From The Coach
By Bruce Gabrielson
Head Coach - SMWC
The Champions Ladder To Success
I am often asked by parents what I think drives a champion, what can prevent someone from becoming a champion, and/or what makes a champion what he or she is? Since everyone is different, this is a very difficult question to answer. However, over the years I've had the unique opportunity to observe a number of great wrestlers from when they were little to when they completed their competitive careers and went on to coaching or their professional life. While most of the best wrestlers were successful as kids, some didn't really start to develop until they reached high school age. Based on what I've noted among those who failed or succeeded starting when they entered the 9th grade, here are some of my thoughts and observations. I call this my "Champions Ladder to Success".
Assuming the basic wrestling skills are known entering high school, substance abuse and distractions (including peer influences) seem to be the biggest hindrances to success. The wrestler must make a choice as to how far he or she wants to go. If wrestling isn't your primary sport, then don't do more than wrestle during the season, stay away from substance abuse, and have fun. By the time you are a senior you should have some level of success. I constantly talk to parents of high school seniors who come to me at the beginning of the season and say "We really want to win this year", or "We really want to get a wrestling scholarship so what can we do"? All I can say to them is "it's a little late but we'll do the best we can."
If you're in high school and wrestling is to be your sport, then hold to an off-season workout and competitive schedule, even if you need to work. I've seen so many good high school wrestlers get a car, work every night and weekends to pay for it, party every weekend, and not make the grade when it comes to college wrestling. Also, drugs and alcohol might be big in some party circles, but it's the fastest way to end a successful career that there is.
If you get lucky and make the grade to wrestle in college, you face another whole set of new circumstances. In college the distractions such as parties and substance abuse are even more prevalent, plus you have the added pressure of trying to keep your grades up while staying ahead of the competition. College wrestlers represent the best of the best. They are all good, and each is motivated at some level to succeed. If you don't have the motivation to push yourself, or if you can't walk the narrow path of least distractions, you will likely flunk out long before you fail as a wrestler. Even if you can handle the college academic pressure, you have to go that "one more yard" if you plan to get to the top. The best will push themselves and not let anything get in their way.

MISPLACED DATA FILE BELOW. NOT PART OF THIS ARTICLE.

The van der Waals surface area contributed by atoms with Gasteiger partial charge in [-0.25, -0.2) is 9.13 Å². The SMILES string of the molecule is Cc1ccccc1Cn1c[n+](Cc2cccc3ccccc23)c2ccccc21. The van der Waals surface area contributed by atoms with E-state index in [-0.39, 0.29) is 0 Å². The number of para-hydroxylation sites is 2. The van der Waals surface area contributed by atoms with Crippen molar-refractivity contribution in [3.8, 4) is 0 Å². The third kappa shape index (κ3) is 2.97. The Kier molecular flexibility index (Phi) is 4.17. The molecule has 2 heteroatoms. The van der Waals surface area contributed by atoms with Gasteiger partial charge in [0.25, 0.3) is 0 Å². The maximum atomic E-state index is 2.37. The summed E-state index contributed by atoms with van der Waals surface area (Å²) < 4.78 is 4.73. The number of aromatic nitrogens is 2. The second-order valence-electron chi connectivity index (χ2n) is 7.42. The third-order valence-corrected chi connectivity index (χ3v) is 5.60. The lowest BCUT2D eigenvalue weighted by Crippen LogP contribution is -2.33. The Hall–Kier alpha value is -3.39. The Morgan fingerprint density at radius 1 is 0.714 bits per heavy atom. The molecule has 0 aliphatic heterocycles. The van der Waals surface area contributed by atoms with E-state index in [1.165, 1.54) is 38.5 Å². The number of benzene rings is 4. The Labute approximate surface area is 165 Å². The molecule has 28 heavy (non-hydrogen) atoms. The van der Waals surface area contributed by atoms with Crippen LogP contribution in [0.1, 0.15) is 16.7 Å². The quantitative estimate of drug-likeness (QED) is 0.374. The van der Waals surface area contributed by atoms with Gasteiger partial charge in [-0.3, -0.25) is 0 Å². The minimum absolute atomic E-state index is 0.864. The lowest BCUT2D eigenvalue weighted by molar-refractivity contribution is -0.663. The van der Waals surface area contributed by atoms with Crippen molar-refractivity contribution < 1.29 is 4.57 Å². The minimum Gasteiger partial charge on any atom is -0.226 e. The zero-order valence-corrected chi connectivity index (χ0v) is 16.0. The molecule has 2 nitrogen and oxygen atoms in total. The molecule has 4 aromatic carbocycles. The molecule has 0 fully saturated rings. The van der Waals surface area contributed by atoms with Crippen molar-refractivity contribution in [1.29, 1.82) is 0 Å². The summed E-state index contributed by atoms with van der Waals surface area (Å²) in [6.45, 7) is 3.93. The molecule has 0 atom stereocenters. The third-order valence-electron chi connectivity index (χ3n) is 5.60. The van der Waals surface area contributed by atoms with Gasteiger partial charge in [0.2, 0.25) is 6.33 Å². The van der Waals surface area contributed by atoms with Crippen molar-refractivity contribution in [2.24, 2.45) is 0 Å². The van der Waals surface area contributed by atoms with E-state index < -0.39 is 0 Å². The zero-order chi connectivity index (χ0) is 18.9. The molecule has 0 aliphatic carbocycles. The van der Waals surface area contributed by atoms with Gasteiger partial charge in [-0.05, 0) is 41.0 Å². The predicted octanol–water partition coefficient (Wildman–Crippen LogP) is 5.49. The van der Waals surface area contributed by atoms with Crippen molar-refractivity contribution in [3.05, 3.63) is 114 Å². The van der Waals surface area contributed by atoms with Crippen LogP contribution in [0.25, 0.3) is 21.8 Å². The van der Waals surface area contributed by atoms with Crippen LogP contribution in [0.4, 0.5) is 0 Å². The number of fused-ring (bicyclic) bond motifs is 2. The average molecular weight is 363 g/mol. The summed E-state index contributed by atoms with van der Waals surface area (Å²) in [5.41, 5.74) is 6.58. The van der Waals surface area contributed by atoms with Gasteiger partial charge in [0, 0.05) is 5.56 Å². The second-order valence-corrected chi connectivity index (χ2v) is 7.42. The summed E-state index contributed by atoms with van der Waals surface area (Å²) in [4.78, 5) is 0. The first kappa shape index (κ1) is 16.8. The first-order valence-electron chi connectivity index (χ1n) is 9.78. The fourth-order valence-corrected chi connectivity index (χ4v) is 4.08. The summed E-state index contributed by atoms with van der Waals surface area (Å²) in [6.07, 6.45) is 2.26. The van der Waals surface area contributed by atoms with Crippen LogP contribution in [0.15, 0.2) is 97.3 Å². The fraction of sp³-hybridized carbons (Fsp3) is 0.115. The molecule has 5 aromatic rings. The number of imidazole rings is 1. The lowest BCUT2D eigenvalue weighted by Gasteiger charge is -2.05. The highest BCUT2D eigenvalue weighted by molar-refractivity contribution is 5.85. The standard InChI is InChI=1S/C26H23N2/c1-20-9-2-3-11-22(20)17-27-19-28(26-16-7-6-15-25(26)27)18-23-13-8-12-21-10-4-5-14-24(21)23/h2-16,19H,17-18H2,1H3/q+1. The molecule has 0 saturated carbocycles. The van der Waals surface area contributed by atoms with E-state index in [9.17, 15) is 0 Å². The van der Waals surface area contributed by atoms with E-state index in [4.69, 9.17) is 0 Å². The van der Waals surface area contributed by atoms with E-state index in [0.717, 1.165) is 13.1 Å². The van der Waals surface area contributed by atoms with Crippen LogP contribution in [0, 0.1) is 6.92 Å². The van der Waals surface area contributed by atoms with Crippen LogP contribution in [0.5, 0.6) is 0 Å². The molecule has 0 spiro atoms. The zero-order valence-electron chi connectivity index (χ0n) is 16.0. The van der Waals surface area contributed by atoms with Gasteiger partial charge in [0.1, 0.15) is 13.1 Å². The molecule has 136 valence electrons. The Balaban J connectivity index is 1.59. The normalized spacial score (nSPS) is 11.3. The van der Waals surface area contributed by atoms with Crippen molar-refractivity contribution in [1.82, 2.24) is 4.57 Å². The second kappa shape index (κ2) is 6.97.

I've watched some of today's best and know their motivation and work ethic. It's nearly the same wherever you go and has always been that way. However, maybe a couple of examples from my own college years will help in explaining self-motivation and what it takes.
I knew a serious wrestler in college who lived in the dorms. He kept a weight set in his room and would lift whenever he got tired during his studying. He entered every off-season tournament he could find, had a regular off-season practice schedule, and drove himself to, not only become a wrestling champion, but also a 4.0 student and eventually a medical doctor. He was motivated to win and focused to succeed, regardless of his immediate or long term goal.
Another friend of mine was a two time NCAA Champion at my weight. He had a serious work ethic and was always practicing someplace. After he won a close championship match one-year I asked him what gave him that extra boost to win. His answer was something I will always remember. He said that the guy he had just beaten knew all the same moves and was just as strong. What won it for him was that his motivation and will to win was stronger than his opponents. I had a chance (and a personal pleasure) to speak with this same wrestler again many years later when he and I were officiating a freestyle match together during a national championship. Not only did he still feel the same but both he and I could see the same motivation in the winner of our match. A true champion is so strongly motivated that "they simply don't lose, they just get beat sometimes."
I remember my own off-season workouts during my college years. I would be in the wrestling room every day around 3:30 p.m. looking for someone to work out with. A couple of times each week I had a regular partner for the workout, but not every day. Although I was 130 lbs., sometimes I had to pull in football players who were taking wrestling as a class just to get a workout. I even had an old librarian who I taught how to wrestle just to have someone to work with. Weight training two to three times a week was also a must. Once I could get around, I was able to go to area club practices, and when summer came I had a local club around home to work out with. My practice off-season lasted right through summer until school started. What I'm saying is that self-motivation to do better is the primary driver for success. Without forcing yourself to do the extra work it will be difficult to reach the final goal of a champion. No one else can push you that hard, not your coaches and not your friends or team members, only yourself. This motivation must start during high school and must be strong enough to keep you focused right on through your college years. The path is narrow but the goal is there for the taking.